OK, so ELAC is not breaking the laws of physics here, and the amount of volume headroom low-end you can extract from a big cabinet or bass drivers with the surface area of Wales is not on the table here. It goes plenty loud for most and the bass is extremely deep for a cabinet of this size, aided by that functionally inaudible cabinet, but if you seek bottom octave organ pedal notes, gut-churning synth sounds and want to play The Who – Live At Leeds[MCA] at something approaching gig-like volume levels, sooner or later the AS-61 is going to run out of steam. But these are not limitations of the AS-61, just fundamental limits placed on performance by building a cabinet that doesn’t need to be built in a shipyard.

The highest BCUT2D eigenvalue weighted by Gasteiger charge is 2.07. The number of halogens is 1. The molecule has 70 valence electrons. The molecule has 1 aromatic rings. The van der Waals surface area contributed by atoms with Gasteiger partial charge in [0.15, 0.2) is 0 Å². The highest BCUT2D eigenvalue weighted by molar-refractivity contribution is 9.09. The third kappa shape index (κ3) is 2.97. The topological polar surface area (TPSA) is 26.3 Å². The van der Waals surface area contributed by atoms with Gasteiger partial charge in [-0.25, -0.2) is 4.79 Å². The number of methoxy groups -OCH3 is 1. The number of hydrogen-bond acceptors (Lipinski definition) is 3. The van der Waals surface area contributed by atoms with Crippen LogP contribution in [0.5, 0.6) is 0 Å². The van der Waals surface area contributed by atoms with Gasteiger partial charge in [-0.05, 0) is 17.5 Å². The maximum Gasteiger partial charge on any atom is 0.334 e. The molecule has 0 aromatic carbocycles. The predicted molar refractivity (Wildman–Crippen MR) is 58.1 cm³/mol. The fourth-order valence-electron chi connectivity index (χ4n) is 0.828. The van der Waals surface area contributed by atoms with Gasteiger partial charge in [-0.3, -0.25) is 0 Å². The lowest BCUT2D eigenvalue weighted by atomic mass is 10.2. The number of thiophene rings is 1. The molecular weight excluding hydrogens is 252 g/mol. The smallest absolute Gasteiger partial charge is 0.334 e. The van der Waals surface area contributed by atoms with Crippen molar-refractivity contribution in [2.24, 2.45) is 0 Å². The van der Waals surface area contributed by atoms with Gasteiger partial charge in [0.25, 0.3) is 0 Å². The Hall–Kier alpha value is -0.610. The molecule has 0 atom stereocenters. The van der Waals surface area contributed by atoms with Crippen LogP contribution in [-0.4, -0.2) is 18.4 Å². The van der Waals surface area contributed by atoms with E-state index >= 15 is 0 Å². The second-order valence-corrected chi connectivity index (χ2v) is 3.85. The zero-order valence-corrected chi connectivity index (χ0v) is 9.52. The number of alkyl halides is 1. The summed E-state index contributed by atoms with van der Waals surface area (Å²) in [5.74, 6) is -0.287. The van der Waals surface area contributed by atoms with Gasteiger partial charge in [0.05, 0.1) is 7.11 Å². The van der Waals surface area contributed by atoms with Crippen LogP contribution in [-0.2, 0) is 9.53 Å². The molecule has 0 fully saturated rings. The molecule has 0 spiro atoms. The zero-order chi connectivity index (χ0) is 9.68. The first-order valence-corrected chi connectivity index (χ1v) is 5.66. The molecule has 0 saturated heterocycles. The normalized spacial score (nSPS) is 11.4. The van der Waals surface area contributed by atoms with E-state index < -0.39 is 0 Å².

It’s here where ELAC and Andrew Jones show their mettle. This speaker design is so good, it could be easy for the company to fall into something of a showboating trap – making a loudspeaker that is engineered to sound impressive, but ultimately unrewarding. Add a bit more bloom to the bass here, trade that accuracy for a bit of sparkle in the upper mids, and you’d get a loudspeaker that grabs headlines, but ultimately leaves people cold. This, on the other hand, is a crowd pleaser that also delivers the sonic goods for the long game.